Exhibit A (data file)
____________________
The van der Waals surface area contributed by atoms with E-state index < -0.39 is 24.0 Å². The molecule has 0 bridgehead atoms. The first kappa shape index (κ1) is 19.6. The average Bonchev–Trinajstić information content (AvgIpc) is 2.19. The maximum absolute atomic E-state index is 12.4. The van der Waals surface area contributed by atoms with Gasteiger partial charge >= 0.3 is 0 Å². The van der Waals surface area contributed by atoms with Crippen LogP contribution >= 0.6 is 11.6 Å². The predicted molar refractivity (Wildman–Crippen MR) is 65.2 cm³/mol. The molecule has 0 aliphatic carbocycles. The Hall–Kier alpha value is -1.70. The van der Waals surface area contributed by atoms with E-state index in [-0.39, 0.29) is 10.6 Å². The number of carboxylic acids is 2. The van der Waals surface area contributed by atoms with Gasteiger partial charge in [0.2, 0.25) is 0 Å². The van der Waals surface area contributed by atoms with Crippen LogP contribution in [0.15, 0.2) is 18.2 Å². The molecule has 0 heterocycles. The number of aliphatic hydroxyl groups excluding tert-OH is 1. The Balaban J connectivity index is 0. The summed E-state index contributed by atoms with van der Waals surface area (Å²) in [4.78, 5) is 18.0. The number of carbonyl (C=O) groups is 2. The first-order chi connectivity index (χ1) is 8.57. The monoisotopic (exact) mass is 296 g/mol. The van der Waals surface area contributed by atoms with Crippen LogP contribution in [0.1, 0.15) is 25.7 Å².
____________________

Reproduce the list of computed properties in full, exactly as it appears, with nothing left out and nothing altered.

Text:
The van der Waals surface area contributed by atoms with E-state index < -0.39 is 24.0 Å². The molecule has 0 bridgehead atoms. The first kappa shape index (κ1) is 19.6. The average Bonchev–Trinajstić information content (AvgIpc) is 2.19. The maximum absolute atomic E-state index is 12.4. The van der Waals surface area contributed by atoms with Gasteiger partial charge >= 0.3 is 0 Å². The van der Waals surface area contributed by atoms with Crippen LogP contribution >= 0.6 is 11.6 Å². The predicted molar refractivity (Wildman–Crippen MR) is 65.2 cm³/mol. The molecule has 0 aliphatic carbocycles. The Hall–Kier alpha value is -1.70. The van der Waals surface area contributed by atoms with E-state index in [-0.39, 0.29) is 10.6 Å². The number of carboxylic acids is 2. The van der Waals surface area contributed by atoms with Gasteiger partial charge in [0.2, 0.25) is 0 Å². The van der Waals surface area contributed by atoms with Crippen LogP contribution in [0.15, 0.2) is 18.2 Å². The molecule has 0 heterocycles. The number of aliphatic hydroxyl groups excluding tert-OH is 1. The Balaban J connectivity index is 0. The summed E-state index contributed by atoms with van der Waals surface area (Å²) in [4.78, 5) is 18.0. The number of carbonyl (C=O) groups is 2. The first-order chi connectivity index (χ1) is 8.57. The monoisotopic (exact) mass is 296 g/mol. The van der Waals surface area contributed by atoms with Crippen LogP contribution in [0.1, 0.15) is 25.7 Å².